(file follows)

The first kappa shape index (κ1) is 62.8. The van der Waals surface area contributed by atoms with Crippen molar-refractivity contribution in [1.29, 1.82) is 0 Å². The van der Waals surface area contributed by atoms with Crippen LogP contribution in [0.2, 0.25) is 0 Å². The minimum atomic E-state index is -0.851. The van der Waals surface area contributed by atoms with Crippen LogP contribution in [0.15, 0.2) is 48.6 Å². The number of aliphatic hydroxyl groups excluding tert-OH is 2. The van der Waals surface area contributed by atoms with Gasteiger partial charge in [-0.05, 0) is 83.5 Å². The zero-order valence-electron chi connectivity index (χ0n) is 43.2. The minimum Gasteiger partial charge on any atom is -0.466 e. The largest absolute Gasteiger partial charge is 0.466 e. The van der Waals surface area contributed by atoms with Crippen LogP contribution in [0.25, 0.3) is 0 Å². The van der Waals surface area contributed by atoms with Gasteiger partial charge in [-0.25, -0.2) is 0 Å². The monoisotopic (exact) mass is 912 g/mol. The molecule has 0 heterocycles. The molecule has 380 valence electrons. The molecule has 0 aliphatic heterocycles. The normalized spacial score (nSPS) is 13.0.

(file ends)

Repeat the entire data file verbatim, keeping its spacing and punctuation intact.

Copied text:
The first kappa shape index (κ1) is 62.8. The van der Waals surface area contributed by atoms with Crippen molar-refractivity contribution in [1.29, 1.82) is 0 Å². The van der Waals surface area contributed by atoms with Crippen LogP contribution in [0.2, 0.25) is 0 Å². The minimum atomic E-state index is -0.851. The van der Waals surface area contributed by atoms with Crippen LogP contribution in [0.15, 0.2) is 48.6 Å². The number of aliphatic hydroxyl groups excluding tert-OH is 2. The van der Waals surface area contributed by atoms with Gasteiger partial charge in [-0.05, 0) is 83.5 Å². The zero-order valence-electron chi connectivity index (χ0n) is 43.2. The minimum Gasteiger partial charge on any atom is -0.466 e. The largest absolute Gasteiger partial charge is 0.466 e. The van der Waals surface area contributed by atoms with Crippen LogP contribution in [0.25, 0.3) is 0 Å². The van der Waals surface area contributed by atoms with Gasteiger partial charge in [-0.25, -0.2) is 0 Å². The monoisotopic (exact) mass is 912 g/mol. The molecule has 0 heterocycles. The molecule has 380 valence electrons. The molecule has 0 aliphatic heterocycles. The normalized spacial score (nSPS) is 13.0.